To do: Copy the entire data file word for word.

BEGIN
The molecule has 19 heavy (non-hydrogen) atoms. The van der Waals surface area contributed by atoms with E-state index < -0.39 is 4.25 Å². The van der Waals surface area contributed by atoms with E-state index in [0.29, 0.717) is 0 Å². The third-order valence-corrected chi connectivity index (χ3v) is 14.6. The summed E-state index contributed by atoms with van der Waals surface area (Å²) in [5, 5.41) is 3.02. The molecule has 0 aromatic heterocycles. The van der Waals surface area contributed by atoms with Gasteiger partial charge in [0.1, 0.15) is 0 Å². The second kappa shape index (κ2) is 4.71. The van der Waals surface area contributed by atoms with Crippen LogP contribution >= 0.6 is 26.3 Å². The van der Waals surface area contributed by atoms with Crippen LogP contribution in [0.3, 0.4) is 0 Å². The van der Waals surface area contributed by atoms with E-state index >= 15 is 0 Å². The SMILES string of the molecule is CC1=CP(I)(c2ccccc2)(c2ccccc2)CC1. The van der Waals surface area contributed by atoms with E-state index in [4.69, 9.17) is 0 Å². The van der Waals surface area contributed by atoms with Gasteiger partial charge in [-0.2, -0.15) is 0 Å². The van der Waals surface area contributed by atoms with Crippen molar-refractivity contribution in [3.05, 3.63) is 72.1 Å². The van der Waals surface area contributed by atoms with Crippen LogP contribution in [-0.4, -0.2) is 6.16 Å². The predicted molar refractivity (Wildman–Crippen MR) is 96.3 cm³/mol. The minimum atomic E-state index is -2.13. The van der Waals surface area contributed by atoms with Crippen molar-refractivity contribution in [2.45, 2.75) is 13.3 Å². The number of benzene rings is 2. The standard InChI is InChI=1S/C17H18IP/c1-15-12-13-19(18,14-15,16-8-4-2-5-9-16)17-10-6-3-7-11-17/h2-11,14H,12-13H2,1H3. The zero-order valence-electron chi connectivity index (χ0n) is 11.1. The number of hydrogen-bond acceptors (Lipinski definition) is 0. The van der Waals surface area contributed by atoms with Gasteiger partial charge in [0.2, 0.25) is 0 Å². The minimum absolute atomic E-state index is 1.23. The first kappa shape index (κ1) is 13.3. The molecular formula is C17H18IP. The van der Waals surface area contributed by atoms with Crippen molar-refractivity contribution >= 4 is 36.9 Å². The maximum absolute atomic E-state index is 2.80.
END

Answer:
The molecule has 19 heavy (non-hydrogen) atoms. The van der Waals surface area contributed by atoms with E-state index < -0.39 is 4.25 Å². The van der Waals surface area contributed by atoms with E-state index in [0.29, 0.717) is 0 Å². The third-order valence-corrected chi connectivity index (χ3v) is 14.6. The summed E-state index contributed by atoms with van der Waals surface area (Å²) in [5, 5.41) is 3.02. The molecule has 0 aromatic heterocycles. The van der Waals surface area contributed by atoms with Gasteiger partial charge in [0.1, 0.15) is 0 Å². The second kappa shape index (κ2) is 4.71. The van der Waals surface area contributed by atoms with Crippen LogP contribution >= 0.6 is 26.3 Å². The van der Waals surface area contributed by atoms with Crippen LogP contribution in [0.3, 0.4) is 0 Å². The van der Waals surface area contributed by atoms with E-state index >= 15 is 0 Å². The SMILES string of the molecule is CC1=CP(I)(c2ccccc2)(c2ccccc2)CC1. The van der Waals surface area contributed by atoms with E-state index in [4.69, 9.17) is 0 Å². The van der Waals surface area contributed by atoms with Gasteiger partial charge in [-0.2, -0.15) is 0 Å². The van der Waals surface area contributed by atoms with Crippen molar-refractivity contribution in [3.05, 3.63) is 72.1 Å². The van der Waals surface area contributed by atoms with Crippen LogP contribution in [-0.4, -0.2) is 6.16 Å². The predicted molar refractivity (Wildman–Crippen MR) is 96.3 cm³/mol. The minimum atomic E-state index is -2.13. The van der Waals surface area contributed by atoms with Crippen molar-refractivity contribution in [2.45, 2.75) is 13.3 Å². The number of benzene rings is 2. The standard InChI is InChI=1S/C17H18IP/c1-15-12-13-19(18,14-15,16-8-4-2-5-9-16)17-10-6-3-7-11-17/h2-11,14H,12-13H2,1H3. The zero-order valence-electron chi connectivity index (χ0n) is 11.1. The number of hydrogen-bond acceptors (Lipinski definition) is 0. The van der Waals surface area contributed by atoms with Gasteiger partial charge in [0.2, 0.25) is 0 Å². The minimum absolute atomic E-state index is 1.23. The first kappa shape index (κ1) is 13.3. The molecular formula is C17H18IP. The van der Waals surface area contributed by atoms with Crippen molar-refractivity contribution >= 4 is 36.9 Å². The maximum absolute atomic E-state index is 2.80.